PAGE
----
With car crashes becoming the number one killer of teen drivers in America it’s clear why the only thing that gives parents more agita than buying their teen driver a car these days is getting insurance for it. But following these easy tips should save parents time and heartburn.
- Bling vs. boring – Research what cars are most economical to insure. It may not be the flashy hotrod your teen was expecting but that boring Honda Civic could save you hundreds of dollars a year in premiums versus the latest gas-guzzling SUVs on the road.
- Automatic seat belts save lives and $$$ – Certain safety features such as automatic seat belts and side-impact air bags also merit discounts so check with your insurance carrier for discounts before choosing and an auto for your teen driver.
- Road rules – Talk to your teen about safe driving habits such as not texting while driving or keeping the number of passengers in the car to a minimum both of which were cited as causes by the Center for Disease Control (CDC) in making car accidents the number one killer of teen drivers in America.
- Keep it clean – Traffic accidents and traffic tickets will cause premiums to rise sharply while Driving Under the Influence (DUI) violations will cause premiums to increase by thousands of dollars or may cause a drop in coverage. Additionally, those violations will follow drivers long after their teens causing high premiums for a long time.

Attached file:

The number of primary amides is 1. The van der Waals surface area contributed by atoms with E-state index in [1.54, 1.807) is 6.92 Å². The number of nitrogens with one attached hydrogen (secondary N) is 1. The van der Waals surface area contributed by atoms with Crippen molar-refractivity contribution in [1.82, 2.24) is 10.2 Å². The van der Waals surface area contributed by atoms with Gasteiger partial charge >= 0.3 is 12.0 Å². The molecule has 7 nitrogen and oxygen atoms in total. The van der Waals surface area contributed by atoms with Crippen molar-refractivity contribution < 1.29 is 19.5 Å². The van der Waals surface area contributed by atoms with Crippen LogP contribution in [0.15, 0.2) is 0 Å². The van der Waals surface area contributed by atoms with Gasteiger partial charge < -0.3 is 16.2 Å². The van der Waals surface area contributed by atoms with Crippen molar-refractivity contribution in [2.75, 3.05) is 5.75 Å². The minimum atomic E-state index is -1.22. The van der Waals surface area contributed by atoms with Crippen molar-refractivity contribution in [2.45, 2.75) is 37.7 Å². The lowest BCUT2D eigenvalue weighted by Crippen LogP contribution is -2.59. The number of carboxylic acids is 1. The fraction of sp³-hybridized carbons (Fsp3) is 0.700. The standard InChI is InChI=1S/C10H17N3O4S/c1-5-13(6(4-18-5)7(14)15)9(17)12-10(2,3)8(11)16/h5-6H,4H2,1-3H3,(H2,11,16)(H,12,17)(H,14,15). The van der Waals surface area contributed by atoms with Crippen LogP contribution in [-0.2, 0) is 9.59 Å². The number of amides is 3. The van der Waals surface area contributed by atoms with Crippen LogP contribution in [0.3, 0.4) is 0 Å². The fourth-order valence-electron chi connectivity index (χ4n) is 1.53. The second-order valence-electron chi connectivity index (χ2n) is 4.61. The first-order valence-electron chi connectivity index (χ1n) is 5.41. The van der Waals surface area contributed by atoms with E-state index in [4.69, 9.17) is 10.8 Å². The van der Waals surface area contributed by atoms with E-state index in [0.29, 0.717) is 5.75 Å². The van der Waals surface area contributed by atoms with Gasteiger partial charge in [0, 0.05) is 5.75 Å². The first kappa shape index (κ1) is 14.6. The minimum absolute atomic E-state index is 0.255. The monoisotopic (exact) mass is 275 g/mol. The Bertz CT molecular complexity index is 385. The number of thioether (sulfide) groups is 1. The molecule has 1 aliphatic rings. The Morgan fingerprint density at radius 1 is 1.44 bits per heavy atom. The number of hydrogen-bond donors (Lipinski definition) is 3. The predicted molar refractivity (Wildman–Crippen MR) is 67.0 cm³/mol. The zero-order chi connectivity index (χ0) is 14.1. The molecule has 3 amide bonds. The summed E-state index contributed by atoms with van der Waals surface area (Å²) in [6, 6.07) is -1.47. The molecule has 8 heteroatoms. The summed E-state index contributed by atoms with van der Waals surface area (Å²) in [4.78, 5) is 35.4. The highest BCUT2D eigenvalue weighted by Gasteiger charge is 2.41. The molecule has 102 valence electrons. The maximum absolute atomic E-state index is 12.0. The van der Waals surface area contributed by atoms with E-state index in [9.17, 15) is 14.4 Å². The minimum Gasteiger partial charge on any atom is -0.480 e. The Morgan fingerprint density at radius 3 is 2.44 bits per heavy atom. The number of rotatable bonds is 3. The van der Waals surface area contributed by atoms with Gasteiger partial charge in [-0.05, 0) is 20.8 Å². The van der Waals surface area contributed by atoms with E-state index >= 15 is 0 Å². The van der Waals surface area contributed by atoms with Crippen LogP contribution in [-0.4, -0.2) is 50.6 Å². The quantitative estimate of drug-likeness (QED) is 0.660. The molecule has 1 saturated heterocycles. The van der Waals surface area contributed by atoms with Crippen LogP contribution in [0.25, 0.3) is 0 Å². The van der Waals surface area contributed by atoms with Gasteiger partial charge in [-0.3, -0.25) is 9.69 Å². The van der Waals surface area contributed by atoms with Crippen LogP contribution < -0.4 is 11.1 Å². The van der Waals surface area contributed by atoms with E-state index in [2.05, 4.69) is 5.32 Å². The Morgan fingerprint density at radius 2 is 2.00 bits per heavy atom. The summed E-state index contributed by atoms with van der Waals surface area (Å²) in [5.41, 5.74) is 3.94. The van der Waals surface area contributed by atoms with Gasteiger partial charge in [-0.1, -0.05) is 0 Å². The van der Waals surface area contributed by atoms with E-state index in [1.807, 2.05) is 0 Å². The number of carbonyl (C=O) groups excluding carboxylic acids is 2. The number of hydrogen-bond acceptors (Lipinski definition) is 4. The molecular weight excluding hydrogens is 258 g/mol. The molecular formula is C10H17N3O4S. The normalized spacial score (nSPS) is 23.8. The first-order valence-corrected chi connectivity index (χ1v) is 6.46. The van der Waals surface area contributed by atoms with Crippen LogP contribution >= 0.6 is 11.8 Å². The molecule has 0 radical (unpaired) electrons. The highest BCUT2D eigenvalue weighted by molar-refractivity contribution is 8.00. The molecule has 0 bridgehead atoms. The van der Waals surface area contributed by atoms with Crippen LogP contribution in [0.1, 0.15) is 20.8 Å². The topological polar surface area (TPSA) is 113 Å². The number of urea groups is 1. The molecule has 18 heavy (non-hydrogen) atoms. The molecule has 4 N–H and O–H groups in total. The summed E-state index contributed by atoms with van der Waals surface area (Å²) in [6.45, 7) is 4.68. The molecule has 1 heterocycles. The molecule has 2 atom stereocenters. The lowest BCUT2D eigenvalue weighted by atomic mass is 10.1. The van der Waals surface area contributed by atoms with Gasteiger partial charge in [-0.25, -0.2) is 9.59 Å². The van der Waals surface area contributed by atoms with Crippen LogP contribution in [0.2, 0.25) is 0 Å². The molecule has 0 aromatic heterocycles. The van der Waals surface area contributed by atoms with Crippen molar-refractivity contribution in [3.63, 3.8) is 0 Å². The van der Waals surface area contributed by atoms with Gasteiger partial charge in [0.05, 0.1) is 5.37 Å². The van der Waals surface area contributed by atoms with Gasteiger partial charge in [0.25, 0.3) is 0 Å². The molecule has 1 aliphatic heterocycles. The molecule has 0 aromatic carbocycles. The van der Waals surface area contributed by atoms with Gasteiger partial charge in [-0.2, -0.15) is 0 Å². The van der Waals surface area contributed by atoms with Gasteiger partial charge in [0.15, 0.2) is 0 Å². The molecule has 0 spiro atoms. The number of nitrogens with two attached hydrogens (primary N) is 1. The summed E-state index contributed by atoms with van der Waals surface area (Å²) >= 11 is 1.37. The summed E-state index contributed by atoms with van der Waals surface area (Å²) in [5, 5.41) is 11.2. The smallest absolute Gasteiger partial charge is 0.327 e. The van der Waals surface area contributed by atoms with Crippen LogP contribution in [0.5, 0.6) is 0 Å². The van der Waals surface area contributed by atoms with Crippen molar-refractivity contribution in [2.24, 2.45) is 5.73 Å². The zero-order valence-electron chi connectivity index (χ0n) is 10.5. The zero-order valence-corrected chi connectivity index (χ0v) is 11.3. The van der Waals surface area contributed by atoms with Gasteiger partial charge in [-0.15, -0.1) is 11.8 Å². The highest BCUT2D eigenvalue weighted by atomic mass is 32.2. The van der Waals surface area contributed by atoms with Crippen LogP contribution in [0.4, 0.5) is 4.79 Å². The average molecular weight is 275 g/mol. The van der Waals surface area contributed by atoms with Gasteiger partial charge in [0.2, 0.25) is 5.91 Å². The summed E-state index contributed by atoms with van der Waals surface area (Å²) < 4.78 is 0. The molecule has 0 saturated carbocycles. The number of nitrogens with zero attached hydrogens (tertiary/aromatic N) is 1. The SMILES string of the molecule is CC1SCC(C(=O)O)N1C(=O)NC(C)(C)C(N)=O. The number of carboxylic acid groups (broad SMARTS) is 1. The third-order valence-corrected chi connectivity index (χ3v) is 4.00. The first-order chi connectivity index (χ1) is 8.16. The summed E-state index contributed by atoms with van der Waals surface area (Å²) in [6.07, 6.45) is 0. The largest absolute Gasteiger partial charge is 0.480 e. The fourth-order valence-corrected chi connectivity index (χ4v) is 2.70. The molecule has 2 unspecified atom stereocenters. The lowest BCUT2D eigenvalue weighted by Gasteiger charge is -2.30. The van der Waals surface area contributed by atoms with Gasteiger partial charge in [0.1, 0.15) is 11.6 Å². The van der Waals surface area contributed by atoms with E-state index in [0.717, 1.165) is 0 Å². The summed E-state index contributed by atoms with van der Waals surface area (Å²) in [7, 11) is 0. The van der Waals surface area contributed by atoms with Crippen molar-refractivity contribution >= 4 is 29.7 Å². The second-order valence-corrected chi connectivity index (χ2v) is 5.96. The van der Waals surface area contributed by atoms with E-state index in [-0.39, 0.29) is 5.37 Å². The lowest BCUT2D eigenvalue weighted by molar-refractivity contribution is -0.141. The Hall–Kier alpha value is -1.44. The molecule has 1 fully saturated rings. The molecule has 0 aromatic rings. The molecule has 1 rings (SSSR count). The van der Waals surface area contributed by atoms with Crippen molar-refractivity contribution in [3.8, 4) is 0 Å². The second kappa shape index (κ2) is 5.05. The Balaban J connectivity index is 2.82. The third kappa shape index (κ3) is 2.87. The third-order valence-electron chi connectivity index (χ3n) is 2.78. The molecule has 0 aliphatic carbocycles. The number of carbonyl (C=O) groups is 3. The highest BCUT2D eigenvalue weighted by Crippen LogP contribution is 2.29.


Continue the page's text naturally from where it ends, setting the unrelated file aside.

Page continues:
- Don’t be shy … ASK! – Insurance companies often offer discounts for teens that carry GPAs of at least 3.0 or higher or are full-time college students; teens involved in the Girls Scouts or Eagle Scouts may also qualify for insurance discounts. So don’t be shy to ask if your insurance company offers these discounts when searching for quo
These tips are just several ways to ensure your teen driver stays safe and keeps premiums low for parents. But parents shouldn’t discount the effect their own driving habits have on their teens. Surveys have shown that teen drivers emulate their parent’s driving habits so think twice about driving without a seatbelt or speeding to keep your premiums low and ensure your teens become good drivers.